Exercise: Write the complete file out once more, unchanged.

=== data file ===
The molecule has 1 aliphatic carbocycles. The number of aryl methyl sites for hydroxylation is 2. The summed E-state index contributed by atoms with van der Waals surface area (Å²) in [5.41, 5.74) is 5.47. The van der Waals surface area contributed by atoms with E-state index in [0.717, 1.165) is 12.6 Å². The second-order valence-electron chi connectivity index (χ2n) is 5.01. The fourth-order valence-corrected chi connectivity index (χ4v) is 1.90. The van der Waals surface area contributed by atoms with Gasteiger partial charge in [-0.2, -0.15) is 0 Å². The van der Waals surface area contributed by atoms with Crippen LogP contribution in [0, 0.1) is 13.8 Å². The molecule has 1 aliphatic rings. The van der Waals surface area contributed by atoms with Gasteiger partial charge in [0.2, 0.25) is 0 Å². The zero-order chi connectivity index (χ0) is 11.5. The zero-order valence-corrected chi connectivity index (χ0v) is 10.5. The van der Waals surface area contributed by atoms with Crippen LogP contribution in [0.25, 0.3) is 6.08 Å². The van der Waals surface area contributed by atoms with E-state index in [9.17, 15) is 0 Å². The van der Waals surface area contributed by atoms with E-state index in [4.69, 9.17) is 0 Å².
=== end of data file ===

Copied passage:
The molecule has 1 aliphatic carbocycles. The number of aryl methyl sites for hydroxylation is 2. The summed E-state index contributed by atoms with van der Waals surface area (Å²) in [5.41, 5.74) is 5.47. The van der Waals surface area contributed by atoms with E-state index in [0.717, 1.165) is 12.6 Å². The second-order valence-electron chi connectivity index (χ2n) is 5.01. The fourth-order valence-corrected chi connectivity index (χ4v) is 1.90. The van der Waals surface area contributed by atoms with Gasteiger partial charge in [-0.2, -0.15) is 0 Å². The van der Waals surface area contributed by atoms with Crippen LogP contribution in [0, 0.1) is 13.8 Å². The molecule has 1 aliphatic rings. The van der Waals surface area contributed by atoms with Gasteiger partial charge in [0.2, 0.25) is 0 Å². The zero-order chi connectivity index (χ0) is 11.5. The zero-order valence-corrected chi connectivity index (χ0v) is 10.5. The van der Waals surface area contributed by atoms with Crippen LogP contribution in [0.25, 0.3) is 6.08 Å². The van der Waals surface area contributed by atoms with E-state index in [9.17, 15) is 0 Å². The van der Waals surface area contributed by atoms with E-state index in [4.69, 9.17) is 0 Å².